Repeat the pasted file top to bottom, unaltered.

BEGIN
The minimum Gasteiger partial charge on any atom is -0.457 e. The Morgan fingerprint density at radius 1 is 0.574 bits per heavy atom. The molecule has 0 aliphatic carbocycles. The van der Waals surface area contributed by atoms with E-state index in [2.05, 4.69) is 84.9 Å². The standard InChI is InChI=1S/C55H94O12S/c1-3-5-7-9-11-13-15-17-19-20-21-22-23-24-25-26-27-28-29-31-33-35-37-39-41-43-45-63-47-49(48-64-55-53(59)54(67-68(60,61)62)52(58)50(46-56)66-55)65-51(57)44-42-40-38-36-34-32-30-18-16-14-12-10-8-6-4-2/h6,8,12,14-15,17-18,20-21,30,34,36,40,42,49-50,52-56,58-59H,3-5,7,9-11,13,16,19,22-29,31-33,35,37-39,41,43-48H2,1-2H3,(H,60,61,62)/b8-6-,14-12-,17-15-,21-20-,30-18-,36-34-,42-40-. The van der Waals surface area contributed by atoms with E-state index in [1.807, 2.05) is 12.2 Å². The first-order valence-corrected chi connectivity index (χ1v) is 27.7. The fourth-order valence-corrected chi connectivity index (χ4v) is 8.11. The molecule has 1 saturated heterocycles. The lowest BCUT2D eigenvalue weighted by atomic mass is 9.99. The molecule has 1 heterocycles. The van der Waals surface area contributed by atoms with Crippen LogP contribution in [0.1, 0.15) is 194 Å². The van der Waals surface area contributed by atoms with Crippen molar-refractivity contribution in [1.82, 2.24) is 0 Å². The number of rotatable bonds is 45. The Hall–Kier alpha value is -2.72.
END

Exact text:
The minimum Gasteiger partial charge on any atom is -0.457 e. The Morgan fingerprint density at radius 1 is 0.574 bits per heavy atom. The molecule has 0 aliphatic carbocycles. The van der Waals surface area contributed by atoms with E-state index in [2.05, 4.69) is 84.9 Å². The standard InChI is InChI=1S/C55H94O12S/c1-3-5-7-9-11-13-15-17-19-20-21-22-23-24-25-26-27-28-29-31-33-35-37-39-41-43-45-63-47-49(48-64-55-53(59)54(67-68(60,61)62)52(58)50(46-56)66-55)65-51(57)44-42-40-38-36-34-32-30-18-16-14-12-10-8-6-4-2/h6,8,12,14-15,17-18,20-21,30,34,36,40,42,49-50,52-56,58-59H,3-5,7,9-11,13,16,19,22-29,31-33,35,37-39,41,43-48H2,1-2H3,(H,60,61,62)/b8-6-,14-12-,17-15-,21-20-,30-18-,36-34-,42-40-. The van der Waals surface area contributed by atoms with E-state index in [1.807, 2.05) is 12.2 Å². The first-order valence-corrected chi connectivity index (χ1v) is 27.7. The fourth-order valence-corrected chi connectivity index (χ4v) is 8.11. The molecule has 1 saturated heterocycles. The lowest BCUT2D eigenvalue weighted by atomic mass is 9.99. The molecule has 1 heterocycles. The van der Waals surface area contributed by atoms with Crippen LogP contribution in [0.1, 0.15) is 194 Å². The van der Waals surface area contributed by atoms with Crippen molar-refractivity contribution in [1.82, 2.24) is 0 Å². The number of rotatable bonds is 45. The Hall–Kier alpha value is -2.72.